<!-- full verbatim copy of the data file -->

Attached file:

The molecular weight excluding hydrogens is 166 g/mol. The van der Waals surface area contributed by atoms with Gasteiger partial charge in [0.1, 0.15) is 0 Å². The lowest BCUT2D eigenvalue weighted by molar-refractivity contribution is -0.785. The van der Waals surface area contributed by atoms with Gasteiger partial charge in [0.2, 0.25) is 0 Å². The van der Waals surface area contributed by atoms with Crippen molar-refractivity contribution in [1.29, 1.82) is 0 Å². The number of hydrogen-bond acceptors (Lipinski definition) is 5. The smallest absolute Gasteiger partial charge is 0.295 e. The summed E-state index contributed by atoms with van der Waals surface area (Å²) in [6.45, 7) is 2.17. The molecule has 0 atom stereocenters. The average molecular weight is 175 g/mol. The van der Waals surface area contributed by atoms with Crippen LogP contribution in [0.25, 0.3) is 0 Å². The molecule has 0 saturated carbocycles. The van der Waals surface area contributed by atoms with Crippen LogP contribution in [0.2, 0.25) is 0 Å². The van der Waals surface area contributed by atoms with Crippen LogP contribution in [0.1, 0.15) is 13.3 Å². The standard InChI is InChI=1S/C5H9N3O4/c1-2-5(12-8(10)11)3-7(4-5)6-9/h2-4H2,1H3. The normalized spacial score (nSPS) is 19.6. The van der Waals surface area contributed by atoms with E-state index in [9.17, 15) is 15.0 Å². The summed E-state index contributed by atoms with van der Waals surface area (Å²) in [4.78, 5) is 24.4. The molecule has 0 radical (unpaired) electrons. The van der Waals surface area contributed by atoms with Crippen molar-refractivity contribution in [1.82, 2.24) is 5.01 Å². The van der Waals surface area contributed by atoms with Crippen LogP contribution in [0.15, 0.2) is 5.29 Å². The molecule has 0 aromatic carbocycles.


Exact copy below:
The molecular weight excluding hydrogens is 166 g/mol. The van der Waals surface area contributed by atoms with Gasteiger partial charge in [0.1, 0.15) is 0 Å². The lowest BCUT2D eigenvalue weighted by molar-refractivity contribution is -0.785. The van der Waals surface area contributed by atoms with Gasteiger partial charge in [0.2, 0.25) is 0 Å². The van der Waals surface area contributed by atoms with Crippen molar-refractivity contribution in [1.29, 1.82) is 0 Å². The number of hydrogen-bond acceptors (Lipinski definition) is 5. The smallest absolute Gasteiger partial charge is 0.295 e. The summed E-state index contributed by atoms with van der Waals surface area (Å²) in [6.45, 7) is 2.17. The molecule has 0 atom stereocenters. The average molecular weight is 175 g/mol. The van der Waals surface area contributed by atoms with Crippen LogP contribution in [0.25, 0.3) is 0 Å². The molecule has 0 saturated carbocycles. The van der Waals surface area contributed by atoms with Crippen LogP contribution in [0.2, 0.25) is 0 Å². The van der Waals surface area contributed by atoms with Crippen LogP contribution in [0.1, 0.15) is 13.3 Å². The standard InChI is InChI=1S/C5H9N3O4/c1-2-5(12-8(10)11)3-7(4-5)6-9/h2-4H2,1H3. The normalized spacial score (nSPS) is 19.6. The van der Waals surface area contributed by atoms with E-state index in [9.17, 15) is 15.0 Å². The summed E-state index contributed by atoms with van der Waals surface area (Å²) in [4.78, 5) is 24.4. The molecule has 0 radical (unpaired) electrons. The van der Waals surface area contributed by atoms with Crippen molar-refractivity contribution in [1.82, 2.24) is 5.01 Å². The van der Waals surface area contributed by atoms with Crippen LogP contribution in [0.15, 0.2) is 5.29 Å². The molecule has 0 aromatic carbocycles.